Doe v. Beebe,
Annotate this Case
54 U.S. 25 (1851)
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U.S. Supreme Court
Doe v. Beebe, 54 U.S. 13 How. 25 25 (1851)
Doe v. Beebe
54 U.S. (13 How.) 25
ERROR TO THE SUPREME
COURT OF ALABAMA
The principles established in the cases of 44 U. S. 3 How. 212 and 50 U. S. 9 How. 477 again affirmed -- viz., that after the admission of Alabama into the Union as a state, Congress could make no grant of land situated between high and low water marks.
The plaintiff in error brought an ejectment in the circuit court of Mobile County, under the circumstances stated in the opinion of the Court. The judgment of that court was against them, and they then appealed to the Supreme Court of Alabama, where the judgment was affirmed. They then brought the case up to this Court.
MR. CHIEF JUSTICE TANEY delivered the opinion of the Court.
This is an action of ejectment, and the plaintiffs in error claim title to the premises under a contract of sale made by Morales, the Spanish Intendant at Pensacola, with a certain William McVoy, for twenty arpents of land on the west side of the River Mobile, bounding on the river, which contract was afterwards confirmed by an act of Congress.
The contract with McVoy was made in 1806. He subsequently assigned his interest to William J. Kennedy and Joshua Kennedy,
and the latter became the sole owner by an assignment from the former. An act of Congress was passed in 1832 confirming the title of Joshua Kennedy upon two conditions: 1st, that the confirmation should amount to nothing more than the relinquishment of the right of the United States at that time in the land, and 2d, that the lands before that time sold by the United States should not be comprehended within the act of confirmation. And in 1837 a patent was issued to Joshua Kennedy reciting in full this act of Congress under which it was granted.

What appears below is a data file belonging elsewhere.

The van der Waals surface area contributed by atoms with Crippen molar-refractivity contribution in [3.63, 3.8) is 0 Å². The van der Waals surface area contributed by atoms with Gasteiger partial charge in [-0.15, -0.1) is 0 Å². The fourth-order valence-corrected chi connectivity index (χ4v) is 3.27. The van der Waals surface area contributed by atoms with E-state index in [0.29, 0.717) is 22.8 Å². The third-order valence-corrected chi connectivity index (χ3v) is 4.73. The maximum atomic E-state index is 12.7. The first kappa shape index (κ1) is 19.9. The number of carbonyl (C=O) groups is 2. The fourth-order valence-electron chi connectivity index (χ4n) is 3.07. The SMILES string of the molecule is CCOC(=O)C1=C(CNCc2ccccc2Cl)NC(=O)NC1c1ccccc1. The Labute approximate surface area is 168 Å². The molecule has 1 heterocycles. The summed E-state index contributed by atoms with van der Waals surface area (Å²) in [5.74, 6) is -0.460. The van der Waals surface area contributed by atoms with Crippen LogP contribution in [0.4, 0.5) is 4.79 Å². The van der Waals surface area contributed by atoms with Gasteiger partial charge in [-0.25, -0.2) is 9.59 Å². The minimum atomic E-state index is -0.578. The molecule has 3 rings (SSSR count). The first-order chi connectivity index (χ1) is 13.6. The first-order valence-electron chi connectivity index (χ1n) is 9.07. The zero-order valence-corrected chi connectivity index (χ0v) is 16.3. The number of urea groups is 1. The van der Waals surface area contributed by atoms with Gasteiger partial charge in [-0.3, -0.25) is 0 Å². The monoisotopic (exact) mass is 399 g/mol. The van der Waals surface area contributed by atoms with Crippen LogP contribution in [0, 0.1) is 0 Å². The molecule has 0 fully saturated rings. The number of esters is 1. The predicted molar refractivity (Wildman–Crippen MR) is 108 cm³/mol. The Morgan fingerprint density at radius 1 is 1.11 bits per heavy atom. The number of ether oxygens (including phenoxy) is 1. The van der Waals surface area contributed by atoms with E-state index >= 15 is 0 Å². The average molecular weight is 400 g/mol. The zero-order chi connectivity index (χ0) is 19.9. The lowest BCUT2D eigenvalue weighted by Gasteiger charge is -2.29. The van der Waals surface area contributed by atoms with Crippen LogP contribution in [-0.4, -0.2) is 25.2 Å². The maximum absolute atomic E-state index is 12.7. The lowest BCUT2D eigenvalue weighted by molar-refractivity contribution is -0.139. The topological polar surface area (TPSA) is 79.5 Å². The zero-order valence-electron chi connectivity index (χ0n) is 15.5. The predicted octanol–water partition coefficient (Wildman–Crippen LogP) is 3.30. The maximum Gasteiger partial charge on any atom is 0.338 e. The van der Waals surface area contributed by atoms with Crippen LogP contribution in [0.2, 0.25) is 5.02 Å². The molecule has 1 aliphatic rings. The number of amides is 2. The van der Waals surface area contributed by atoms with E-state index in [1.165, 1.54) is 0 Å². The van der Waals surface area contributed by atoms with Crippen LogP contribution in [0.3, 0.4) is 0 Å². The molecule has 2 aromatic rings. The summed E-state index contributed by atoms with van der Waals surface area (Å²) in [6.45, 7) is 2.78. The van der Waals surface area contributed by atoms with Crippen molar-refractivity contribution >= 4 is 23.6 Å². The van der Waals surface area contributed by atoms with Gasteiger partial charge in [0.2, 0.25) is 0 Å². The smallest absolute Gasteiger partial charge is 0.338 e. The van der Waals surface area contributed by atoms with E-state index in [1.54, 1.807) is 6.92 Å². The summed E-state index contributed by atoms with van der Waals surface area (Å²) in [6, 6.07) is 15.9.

It is admitted in the record that the land in question was below high water mark when the United States sold the land on which Fort Charlotte stood, in the Town of Mobile. These lands were divided into lots and sold in 1820 and 1821, and patents were issued to the purchasers in the year last mentioned. The defendants made title to three of these lots, which bounded on the river, and it was admitted that at the time of the sale, high water extended over their eastern limits, and that the land now in controversy was reclaimed from the water and filled up by those under whom the defendants claimed.
The question, therefore, to be decided in this case is whether the title obtained under McVoy's contract, confirmed by the act of Congress in 1832, or the title obtained under the sale of the lots in 1820 and 1821 is the superior and better title.
The principles of law on which this question depends, have already been decided in this Court in Pollard v. Hagan, 3 How. 212, and in Goodtitle v. Kibbe, 9 How. 477, 50 U. S. 478. And according to the decisions in these two cases, the title under the sale of the lots is the superior one.
The judgment of the Supreme Court of the State of Alabama must therefore be
This cause came on to be heard on the transcript of the record from the Supreme Court of the State of Alabama and was argued by counsel. On consideration whereof, it is now here ordered and adjudged by this Court that the judgment of the said supreme court in this cause be and the same is hereby affirmed with costs.